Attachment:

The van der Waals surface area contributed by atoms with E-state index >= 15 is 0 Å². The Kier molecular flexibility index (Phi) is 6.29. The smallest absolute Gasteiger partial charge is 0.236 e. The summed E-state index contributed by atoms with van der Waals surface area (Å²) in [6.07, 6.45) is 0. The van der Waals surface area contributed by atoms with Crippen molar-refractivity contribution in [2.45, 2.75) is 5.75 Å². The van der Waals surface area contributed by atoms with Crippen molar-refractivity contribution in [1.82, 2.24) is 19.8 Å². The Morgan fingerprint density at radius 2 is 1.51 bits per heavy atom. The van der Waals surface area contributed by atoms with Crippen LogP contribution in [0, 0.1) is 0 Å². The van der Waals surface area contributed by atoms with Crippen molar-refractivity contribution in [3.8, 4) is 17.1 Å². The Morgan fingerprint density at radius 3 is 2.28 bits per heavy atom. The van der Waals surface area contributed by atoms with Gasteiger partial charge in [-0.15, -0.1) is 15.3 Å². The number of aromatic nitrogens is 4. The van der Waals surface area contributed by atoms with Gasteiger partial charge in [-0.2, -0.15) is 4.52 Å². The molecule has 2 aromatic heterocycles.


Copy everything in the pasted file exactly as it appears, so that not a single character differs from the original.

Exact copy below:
The van der Waals surface area contributed by atoms with E-state index >= 15 is 0 Å². The Kier molecular flexibility index (Phi) is 6.29. The smallest absolute Gasteiger partial charge is 0.236 e. The summed E-state index contributed by atoms with van der Waals surface area (Å²) in [6.07, 6.45) is 0. The van der Waals surface area contributed by atoms with Crippen molar-refractivity contribution in [2.45, 2.75) is 5.75 Å². The van der Waals surface area contributed by atoms with Crippen molar-refractivity contribution in [1.82, 2.24) is 19.8 Å². The Morgan fingerprint density at radius 2 is 1.51 bits per heavy atom. The van der Waals surface area contributed by atoms with Crippen LogP contribution in [0, 0.1) is 0 Å². The van der Waals surface area contributed by atoms with Crippen molar-refractivity contribution in [3.8, 4) is 17.1 Å². The Morgan fingerprint density at radius 3 is 2.28 bits per heavy atom. The van der Waals surface area contributed by atoms with Gasteiger partial charge in [-0.15, -0.1) is 15.3 Å². The number of aromatic nitrogens is 4. The van der Waals surface area contributed by atoms with Gasteiger partial charge in [-0.2, -0.15) is 4.52 Å². The molecule has 2 aromatic heterocycles.